The ‘myth’ that batting under lights is difficult : Dismissed

The 2011 World Cup has kicked off in style. A spectacular opening ceremony that showcased the rich traditions and cultures of the host nation was followed by a few first round games that saw all the fancied teams including Sri Lanka record comfortable victories.

The fact that teams batting second can record wins and sometimes by scoring over 275 runs is noteworthy. This indicates the placid batting wickets that have been prepared and also that these wickets do not get slower as the game progresses. This augurs well for the World Cup tournament. There is always a fear among many teams that wickets in the subcontinent deteriorate rapidly as the game progresses and batting under lights is extremely difficult. However with Bangladesh piling up 275 plus against India and England chasing 290 plus and winning and South Africa scoring 225 batting under lights, this myth has been dismissed, at least for this World Cup. I hope it stays this way as it will help us to see some very good and competitive games in the days ahead.

Sri Lankans celebrate the fall of a Canadian wicket under lights in Hambantota. Pic by Sanka Vidanagama

Sri Lanka’s campaign to regain the World Cup got off to an ideal start. The victory over minnows Canada was a foregone conclusion, but the convincing manner in which it was achieved would have pleased the players and the management. The top order comprising Dilshan, Mahela and Kumar made good use of the game to get useful knocks.

Tharanga missed out after being run-out early in the innings. Dilshan played in his own inimitable style and appears to have got a measure of the wicket and the conditions. It is very important that Dilshan occupies the crease for a longer period as it will certainly cause a few worries to the opposition. If he can accumulate his runs at a healthy rate opposing captains are certain to get rattled and come up with new and innovative ways of restricting the scoring. In this manner Sri Lanka can always force the opposing teams to change their set game plans which will sometimes help the host to capitalize on the situations.

As I mentioned last week Kumar and Mahela are in the form of their lives. The duo made batting look so easy. Their timing, placement and shot selection were extraordinary. Their ability to read the game and adjust to the wicket and the conditions were outstanding. Kumar must have been kicking his heels after getting out in that fashion when a century was in sight. It was another classy century from Mahela.The challenge for the pair has just begun. With the big games ahead I am sure both Mahela and Kumar will carry their form into these encounters.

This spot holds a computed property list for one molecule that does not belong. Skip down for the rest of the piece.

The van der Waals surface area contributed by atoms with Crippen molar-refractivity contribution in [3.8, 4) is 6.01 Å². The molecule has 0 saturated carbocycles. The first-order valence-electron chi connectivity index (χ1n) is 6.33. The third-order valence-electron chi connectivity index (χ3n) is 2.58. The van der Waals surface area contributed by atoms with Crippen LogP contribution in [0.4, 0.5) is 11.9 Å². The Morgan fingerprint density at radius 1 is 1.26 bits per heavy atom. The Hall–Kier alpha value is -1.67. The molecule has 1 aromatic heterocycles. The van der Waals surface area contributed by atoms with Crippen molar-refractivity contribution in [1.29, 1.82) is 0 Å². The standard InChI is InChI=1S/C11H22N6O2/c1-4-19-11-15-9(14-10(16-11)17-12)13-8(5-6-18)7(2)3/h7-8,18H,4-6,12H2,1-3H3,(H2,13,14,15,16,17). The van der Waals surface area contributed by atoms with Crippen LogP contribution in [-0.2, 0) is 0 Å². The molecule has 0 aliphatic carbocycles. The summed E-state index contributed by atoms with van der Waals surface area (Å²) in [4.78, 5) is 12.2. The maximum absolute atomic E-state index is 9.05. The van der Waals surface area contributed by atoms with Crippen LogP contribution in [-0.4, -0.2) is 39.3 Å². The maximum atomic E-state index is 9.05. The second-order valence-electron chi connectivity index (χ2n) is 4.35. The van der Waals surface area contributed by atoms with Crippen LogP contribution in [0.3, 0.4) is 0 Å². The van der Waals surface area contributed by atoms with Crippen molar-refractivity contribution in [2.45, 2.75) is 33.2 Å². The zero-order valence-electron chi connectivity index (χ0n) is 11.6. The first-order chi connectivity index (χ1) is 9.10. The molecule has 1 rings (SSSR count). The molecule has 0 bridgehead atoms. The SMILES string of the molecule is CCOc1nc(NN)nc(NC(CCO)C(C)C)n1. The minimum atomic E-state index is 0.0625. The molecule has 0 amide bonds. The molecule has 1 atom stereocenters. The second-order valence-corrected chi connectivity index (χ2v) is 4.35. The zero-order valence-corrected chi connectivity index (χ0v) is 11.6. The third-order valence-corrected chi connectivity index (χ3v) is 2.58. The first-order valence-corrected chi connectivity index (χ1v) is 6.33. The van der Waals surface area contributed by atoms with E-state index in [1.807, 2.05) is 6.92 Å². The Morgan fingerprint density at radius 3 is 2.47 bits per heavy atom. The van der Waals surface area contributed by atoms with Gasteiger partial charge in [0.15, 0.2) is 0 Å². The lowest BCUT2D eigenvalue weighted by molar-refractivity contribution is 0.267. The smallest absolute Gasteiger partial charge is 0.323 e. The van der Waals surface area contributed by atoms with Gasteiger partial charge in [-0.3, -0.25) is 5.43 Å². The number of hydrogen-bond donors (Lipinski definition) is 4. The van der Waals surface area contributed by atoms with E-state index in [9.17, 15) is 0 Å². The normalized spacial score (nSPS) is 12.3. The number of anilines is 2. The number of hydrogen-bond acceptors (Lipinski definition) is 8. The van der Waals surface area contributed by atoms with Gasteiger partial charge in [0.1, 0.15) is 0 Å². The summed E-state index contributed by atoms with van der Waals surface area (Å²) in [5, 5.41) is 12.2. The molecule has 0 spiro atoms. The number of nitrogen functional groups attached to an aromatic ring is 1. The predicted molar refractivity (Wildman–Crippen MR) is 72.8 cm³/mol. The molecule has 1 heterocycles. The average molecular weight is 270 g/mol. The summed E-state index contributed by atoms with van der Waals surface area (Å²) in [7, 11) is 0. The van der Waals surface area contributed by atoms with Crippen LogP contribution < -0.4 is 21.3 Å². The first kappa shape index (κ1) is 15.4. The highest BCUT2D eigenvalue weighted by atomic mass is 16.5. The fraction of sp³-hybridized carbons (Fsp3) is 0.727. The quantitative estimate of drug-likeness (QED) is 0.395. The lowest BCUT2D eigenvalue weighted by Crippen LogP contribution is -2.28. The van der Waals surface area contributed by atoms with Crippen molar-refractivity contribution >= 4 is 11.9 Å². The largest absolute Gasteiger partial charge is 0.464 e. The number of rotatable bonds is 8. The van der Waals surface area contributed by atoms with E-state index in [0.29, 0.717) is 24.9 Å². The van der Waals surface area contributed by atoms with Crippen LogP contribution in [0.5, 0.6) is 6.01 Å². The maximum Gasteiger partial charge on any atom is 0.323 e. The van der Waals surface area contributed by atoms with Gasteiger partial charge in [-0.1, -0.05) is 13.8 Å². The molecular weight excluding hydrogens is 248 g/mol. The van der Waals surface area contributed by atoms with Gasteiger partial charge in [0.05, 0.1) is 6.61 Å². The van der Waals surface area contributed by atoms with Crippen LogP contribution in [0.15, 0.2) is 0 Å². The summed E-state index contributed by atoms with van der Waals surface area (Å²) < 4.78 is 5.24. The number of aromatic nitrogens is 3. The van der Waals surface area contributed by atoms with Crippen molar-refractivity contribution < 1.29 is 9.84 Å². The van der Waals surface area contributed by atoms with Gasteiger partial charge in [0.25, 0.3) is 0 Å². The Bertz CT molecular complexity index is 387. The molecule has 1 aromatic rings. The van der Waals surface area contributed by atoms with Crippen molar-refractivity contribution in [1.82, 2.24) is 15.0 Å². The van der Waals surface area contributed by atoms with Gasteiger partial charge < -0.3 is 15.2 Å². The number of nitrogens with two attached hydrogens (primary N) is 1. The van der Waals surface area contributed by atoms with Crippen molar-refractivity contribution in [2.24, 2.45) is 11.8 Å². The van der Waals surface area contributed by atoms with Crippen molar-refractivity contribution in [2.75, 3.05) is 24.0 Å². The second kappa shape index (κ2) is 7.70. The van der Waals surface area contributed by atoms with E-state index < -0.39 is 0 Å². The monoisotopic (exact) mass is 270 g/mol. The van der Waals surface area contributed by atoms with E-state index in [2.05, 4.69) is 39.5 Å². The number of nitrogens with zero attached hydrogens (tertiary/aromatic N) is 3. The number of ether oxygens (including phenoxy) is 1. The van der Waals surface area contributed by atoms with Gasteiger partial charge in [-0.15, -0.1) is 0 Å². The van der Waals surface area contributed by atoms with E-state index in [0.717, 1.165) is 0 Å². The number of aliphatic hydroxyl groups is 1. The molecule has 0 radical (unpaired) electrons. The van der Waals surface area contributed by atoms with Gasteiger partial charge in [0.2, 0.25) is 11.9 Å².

After an imposing start it was left to the middle order to maintain the momentum. It’s always a difficult situation for any batsman to score at 6-7 runs an over consistently during the latter part of the innings. However, more often than not that has been the role that the middle batsman has been entrusted with. It’s not a question of trying to hit every ball out off the park. The batters need to look for a run, a single or two from each delivery and send the loose deliveries to the ropes. In that way you can keep the momentum going by getting that 6-7 runs per over. Thilan Samaraweera, Angelo Matthews, and Chamara Kapugedara are all capable of standing up to the challenge and keeping the momentum going. It’ s when the top order fails that the middle order batsmen will need to switch gears and play a more responsible and long innings. They are experienced enough to stand up to such situations and deliver accordingly.

With the Selectors opting to give Malinga a break young, Thisara Perera got an opportunity to share the new ball with the ever reliable Nuwan Kulasekera. Thisara grabbed the opportunity with both hands claiming four wickets in the game. This would give the youngster immense confidence while skipper Sangakkara has also the option of using the youngster as a strike bowler. Spinners Muralitharan and Mendis were both not at their best as most Canadian batsman played the spinners with ease. Maybe the weaker opposition would not have brought out the best of the spinners that day. However knowing Muralitharan I can assure you that the guy will rise up to the Challenge sooner rather than later and weave his magical deliveries to rattle even the best of batters.

The advent of twenty -20 cricket coupled with the 20 overs of power play has made totals above the 250 mark as a target that could be reached with ease. The use of the batting play is something that has to be addressed very carefully. Often teams start to lose their set batsman once they take the batting power play. As a result new batsman are at the crease and teams sometimes end up scoring less in the power play overs when compared to the preceding overs. This aspect needs to be thought of and Captains, Coaches and the Senior players need to access the situations periodically before opting for the batting power play.

Defending Champions Australia who are seeking their fourth straight World Cup romped home easily against Zimbabwe and New Zealand. It appears that the Ashes loss has spurred the team which is now on a roll. As always the Aussies are tough and you can never write them off. It’s when they are down that they come at you harder. Like in the 1996 World Cup final we need to come out confidently and play our game according to our strengths, ignoring who the opposition is going to be. Sangakkara is tough and together with the experience of Mahela and Murali should be able to rally the rest together to grind the Aussies on the home turf and avenge the World Cup defeat in the semis (2003) and final in 2007.

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